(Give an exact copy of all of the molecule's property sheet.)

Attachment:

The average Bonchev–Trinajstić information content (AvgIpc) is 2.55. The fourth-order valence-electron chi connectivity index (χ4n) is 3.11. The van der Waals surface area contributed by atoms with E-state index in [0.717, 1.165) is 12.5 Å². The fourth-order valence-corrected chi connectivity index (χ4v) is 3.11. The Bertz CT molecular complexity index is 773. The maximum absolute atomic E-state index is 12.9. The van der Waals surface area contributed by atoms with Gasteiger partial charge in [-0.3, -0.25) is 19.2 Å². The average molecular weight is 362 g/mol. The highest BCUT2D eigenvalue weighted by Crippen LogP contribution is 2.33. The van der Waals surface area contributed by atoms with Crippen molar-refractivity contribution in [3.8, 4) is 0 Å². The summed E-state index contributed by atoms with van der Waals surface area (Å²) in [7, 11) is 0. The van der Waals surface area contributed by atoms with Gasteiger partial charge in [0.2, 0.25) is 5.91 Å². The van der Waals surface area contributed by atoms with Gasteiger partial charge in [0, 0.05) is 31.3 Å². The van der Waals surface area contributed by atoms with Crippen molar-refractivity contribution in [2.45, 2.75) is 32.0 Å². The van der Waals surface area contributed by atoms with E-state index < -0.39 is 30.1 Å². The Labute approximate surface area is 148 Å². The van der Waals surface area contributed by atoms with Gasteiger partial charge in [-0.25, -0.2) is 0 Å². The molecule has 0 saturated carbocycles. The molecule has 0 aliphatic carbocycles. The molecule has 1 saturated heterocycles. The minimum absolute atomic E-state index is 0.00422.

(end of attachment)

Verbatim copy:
The average Bonchev–Trinajstić information content (AvgIpc) is 2.55. The fourth-order valence-electron chi connectivity index (χ4n) is 3.11. The van der Waals surface area contributed by atoms with E-state index in [0.717, 1.165) is 12.5 Å². The fourth-order valence-corrected chi connectivity index (χ4v) is 3.11. The Bertz CT molecular complexity index is 773. The maximum absolute atomic E-state index is 12.9. The van der Waals surface area contributed by atoms with Gasteiger partial charge in [-0.3, -0.25) is 19.2 Å². The average molecular weight is 362 g/mol. The highest BCUT2D eigenvalue weighted by Crippen LogP contribution is 2.33. The van der Waals surface area contributed by atoms with Crippen molar-refractivity contribution in [3.8, 4) is 0 Å². The summed E-state index contributed by atoms with van der Waals surface area (Å²) in [7, 11) is 0. The van der Waals surface area contributed by atoms with Gasteiger partial charge in [0.2, 0.25) is 5.91 Å². The van der Waals surface area contributed by atoms with Gasteiger partial charge in [0, 0.05) is 31.3 Å². The van der Waals surface area contributed by atoms with Crippen molar-refractivity contribution in [2.45, 2.75) is 32.0 Å². The van der Waals surface area contributed by atoms with E-state index < -0.39 is 30.1 Å². The Labute approximate surface area is 148 Å². The van der Waals surface area contributed by atoms with Gasteiger partial charge in [-0.25, -0.2) is 0 Å². The molecule has 0 saturated carbocycles. The molecule has 0 aliphatic carbocycles. The molecule has 1 saturated heterocycles. The minimum absolute atomic E-state index is 0.00422.